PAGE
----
The story is crafted in such a way that you’re not going to feel out of place or mixed up if you play the dungeons out of order. Through the various cutscenes and conversations with non-playable characters in the game, you slowly piece together the complete story of Ganon’s evil plans, along with scattered hints to help you progress, but you never feel forced in any particular direction, and you never feel as if you’ve missed something by choosing to take a different route.

A dense and diverse overworld

One of the biggest tasks that the Zelda development team faced in making the jump from creating 2D games to creating 3D games was designing the overworld. This is evident from the fact that we’ve seen multiple distinctive styles utilized in the different 3D Zelda games. From the large open overworld of Twilight Princess, to the more dense and enclosed overworld sections of Skyward Sword, to the Great Sea of Wind Waker, we’ve seen some pretty drastically different styles tried out. All of them have their merits, but none of them have quite gotten the formula right. None of them have managed to completely translate the spirit of the classic Zelda overworld into a 3D environment.

Dark World MapGranted, it’s impossible to entirely replicate the type of world we saw in A Link to the Past in a fully 3D game, as that map was specifically designed to be viewed from a top-down perspective. Viewing such a world in an over-the-should perspective would likely prove too confusing to the player. Exploration is encouraged, but the player shouldn’t feel trapped in a labyrinth that takes all of their patience just to traverse from one place to another. The key is to create a 3D Zelda world that is both dense and diverse.

We’ve seen both of these traits displayed in 3D Zelda games, but never at the same time. Ocarina of Time, Majora’s Mask, and Twilight Princess all had a wonderful amount of diversity. From frozen wastelands to swamps to bustling cities, there was always some place new and interesting to discover. They also had far too many wide open areas that primarily existed just to take up space and add to the overworld size.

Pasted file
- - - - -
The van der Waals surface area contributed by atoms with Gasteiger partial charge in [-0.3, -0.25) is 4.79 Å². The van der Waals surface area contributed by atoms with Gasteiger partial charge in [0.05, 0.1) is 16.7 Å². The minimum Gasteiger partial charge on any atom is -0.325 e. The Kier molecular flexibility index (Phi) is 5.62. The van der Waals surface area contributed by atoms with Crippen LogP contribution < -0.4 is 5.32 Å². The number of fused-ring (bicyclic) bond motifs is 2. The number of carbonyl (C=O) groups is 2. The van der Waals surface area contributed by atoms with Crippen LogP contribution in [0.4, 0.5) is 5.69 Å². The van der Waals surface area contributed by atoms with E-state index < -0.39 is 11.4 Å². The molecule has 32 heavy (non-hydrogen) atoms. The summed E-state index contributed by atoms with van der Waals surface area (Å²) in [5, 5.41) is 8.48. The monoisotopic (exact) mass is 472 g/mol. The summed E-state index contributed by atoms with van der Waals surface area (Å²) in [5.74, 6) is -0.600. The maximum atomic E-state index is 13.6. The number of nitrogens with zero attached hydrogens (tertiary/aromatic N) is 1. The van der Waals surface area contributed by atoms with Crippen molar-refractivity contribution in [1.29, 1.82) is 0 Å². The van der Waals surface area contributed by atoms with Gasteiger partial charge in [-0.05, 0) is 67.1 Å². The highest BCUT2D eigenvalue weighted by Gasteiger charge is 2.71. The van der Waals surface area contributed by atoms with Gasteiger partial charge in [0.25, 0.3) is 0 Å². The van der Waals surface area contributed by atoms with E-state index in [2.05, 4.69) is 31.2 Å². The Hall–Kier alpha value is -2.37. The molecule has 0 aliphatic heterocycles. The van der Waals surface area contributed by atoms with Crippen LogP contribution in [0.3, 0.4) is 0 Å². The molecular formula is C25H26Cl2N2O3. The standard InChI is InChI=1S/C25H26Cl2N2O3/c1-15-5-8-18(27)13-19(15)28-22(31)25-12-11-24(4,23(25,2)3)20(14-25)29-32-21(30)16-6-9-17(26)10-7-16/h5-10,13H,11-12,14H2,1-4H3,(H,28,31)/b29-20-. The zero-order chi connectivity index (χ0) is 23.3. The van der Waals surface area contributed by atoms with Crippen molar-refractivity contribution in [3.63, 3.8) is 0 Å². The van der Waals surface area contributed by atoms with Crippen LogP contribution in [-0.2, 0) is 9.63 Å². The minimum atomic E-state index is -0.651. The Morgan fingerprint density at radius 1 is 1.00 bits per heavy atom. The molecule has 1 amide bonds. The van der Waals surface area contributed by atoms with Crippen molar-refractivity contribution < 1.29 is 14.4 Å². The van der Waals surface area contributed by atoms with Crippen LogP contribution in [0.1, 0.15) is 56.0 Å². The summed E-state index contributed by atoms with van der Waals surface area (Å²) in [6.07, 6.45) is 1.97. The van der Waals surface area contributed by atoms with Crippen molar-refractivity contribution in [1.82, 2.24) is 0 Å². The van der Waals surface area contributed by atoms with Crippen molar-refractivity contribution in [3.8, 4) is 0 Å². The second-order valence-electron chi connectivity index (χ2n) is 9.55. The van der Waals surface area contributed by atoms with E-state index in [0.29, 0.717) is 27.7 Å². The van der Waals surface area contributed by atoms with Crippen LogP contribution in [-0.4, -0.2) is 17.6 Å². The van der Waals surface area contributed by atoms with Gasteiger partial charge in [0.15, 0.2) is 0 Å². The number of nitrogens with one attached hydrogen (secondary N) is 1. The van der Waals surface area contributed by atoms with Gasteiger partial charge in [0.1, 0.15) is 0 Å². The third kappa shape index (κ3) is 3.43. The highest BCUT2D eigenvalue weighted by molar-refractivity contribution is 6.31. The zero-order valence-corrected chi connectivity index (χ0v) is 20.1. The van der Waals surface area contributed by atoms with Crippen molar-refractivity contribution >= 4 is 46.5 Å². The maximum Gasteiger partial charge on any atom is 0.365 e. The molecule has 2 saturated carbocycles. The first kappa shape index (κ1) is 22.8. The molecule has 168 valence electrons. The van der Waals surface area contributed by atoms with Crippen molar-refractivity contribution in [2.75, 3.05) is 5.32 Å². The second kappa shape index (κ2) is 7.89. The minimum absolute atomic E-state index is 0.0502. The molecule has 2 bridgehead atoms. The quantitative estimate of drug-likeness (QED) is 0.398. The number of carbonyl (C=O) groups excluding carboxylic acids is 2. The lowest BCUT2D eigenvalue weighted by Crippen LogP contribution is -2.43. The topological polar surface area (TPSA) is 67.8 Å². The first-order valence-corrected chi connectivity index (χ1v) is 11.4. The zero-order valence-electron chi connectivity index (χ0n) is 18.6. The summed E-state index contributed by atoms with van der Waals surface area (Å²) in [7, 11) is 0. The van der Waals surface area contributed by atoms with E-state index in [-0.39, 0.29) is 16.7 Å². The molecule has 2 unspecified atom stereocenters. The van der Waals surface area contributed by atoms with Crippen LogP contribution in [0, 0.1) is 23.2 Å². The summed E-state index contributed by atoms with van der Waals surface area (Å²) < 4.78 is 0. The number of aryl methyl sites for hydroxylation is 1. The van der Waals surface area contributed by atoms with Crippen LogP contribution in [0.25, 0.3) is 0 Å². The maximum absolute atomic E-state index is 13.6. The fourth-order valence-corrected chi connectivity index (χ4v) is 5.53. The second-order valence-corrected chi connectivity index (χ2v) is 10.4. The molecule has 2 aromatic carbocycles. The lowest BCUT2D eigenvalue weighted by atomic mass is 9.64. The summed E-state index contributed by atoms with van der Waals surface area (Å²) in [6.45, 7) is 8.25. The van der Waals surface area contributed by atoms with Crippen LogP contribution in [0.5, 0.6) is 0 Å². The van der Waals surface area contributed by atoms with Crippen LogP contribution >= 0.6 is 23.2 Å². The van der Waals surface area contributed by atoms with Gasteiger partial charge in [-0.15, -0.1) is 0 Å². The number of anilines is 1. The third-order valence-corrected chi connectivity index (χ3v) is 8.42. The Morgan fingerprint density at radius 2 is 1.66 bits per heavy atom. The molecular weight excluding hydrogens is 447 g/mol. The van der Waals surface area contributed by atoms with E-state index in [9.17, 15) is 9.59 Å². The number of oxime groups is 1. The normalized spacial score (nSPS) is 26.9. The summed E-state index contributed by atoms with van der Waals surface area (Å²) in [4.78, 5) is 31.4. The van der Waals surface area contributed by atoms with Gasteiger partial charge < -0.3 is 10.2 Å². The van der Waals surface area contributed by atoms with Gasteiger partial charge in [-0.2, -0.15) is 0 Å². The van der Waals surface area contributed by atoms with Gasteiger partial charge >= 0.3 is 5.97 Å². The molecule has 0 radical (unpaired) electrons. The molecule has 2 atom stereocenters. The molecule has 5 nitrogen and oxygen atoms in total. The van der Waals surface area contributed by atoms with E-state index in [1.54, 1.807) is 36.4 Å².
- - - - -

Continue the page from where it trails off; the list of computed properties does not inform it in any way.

I’ve often said Zelda needs an overworld modeled after Metroid Prime, and although Skyward Sword‘s density wasn’t quite on that level, it was definitely a step in the right direction. Unfortunately, it lacked the diversity of its predecessors, and as a result, the game forced players to backtrack through areas to increase the total play time.

Skyward Sword had the stereotypical forest, lake, volcano, and desert areas, but it didn’t go much further than that. Even the area above the clouds was fairly boring, excluding Skyloft. With Hyrule, Skyloft, and the Silent Realm all present, Skyward Sword had the chance to create some amazing locales, but it fell short.

Not only that, but it limited exploration and freedom significantly. It wasn’t just Skyward Sword‘s plot that reduced player freedom, but the overworld as well. Skyward Sword‘s overworld, much like Spirit Tracks before it, operated on a hub system. Skyloft served as the central connection between the three main areas of Hyrule, but it was also the only connection between them. Players couldn’t travel from the forest to the desert or volcano area on foot, even if they wanted to. These three small hub overworlds completely contradicted the idea that Zelda should allow the player to decide their next move for themselves.

If Zelda Wii U can combine the large and diverse world of a game like Twilight Princess with the dense overworld of Skyward Sword without limiting the player’s freedom of exploration too much, the spirit of the classic 2D Zelda worlds can come to life in 3D.

An interesting and useful arsenal of weapons and items

Recent Zelda games have gone away from the tradition of introducing new, exciting, and useful weapons and items. Ironically, this can probably be blamed on A Link to the Past. The original Legend of Zelda had quite the arsenal for its time, but A Link to the Past expanded that and gave us many of the items that are current staples in the Zelda series.

The hookshot, bug-catching net, bottle, and the various canes and rods of Zelda all came from A Link to the Past. Since then, it seems like the Zelda team is happy just to re-use and re-imagine these items, rarely introducing new ones.

ItemsHandheld Zelda games have seen a number of new items introduced, but console Zelda games tend to stick to the basics. We were even promised that Skwyard Sword would have a number of new items, but the Beetle was the only truly original addition. It’s true that A Link to the Past is a good foundation, so it’s hard to blame the Zelda team for relying on its arsenal, but part of what made it so great is that it introduced new things. Where’s the creativity and originality in Link’s arsenal these days?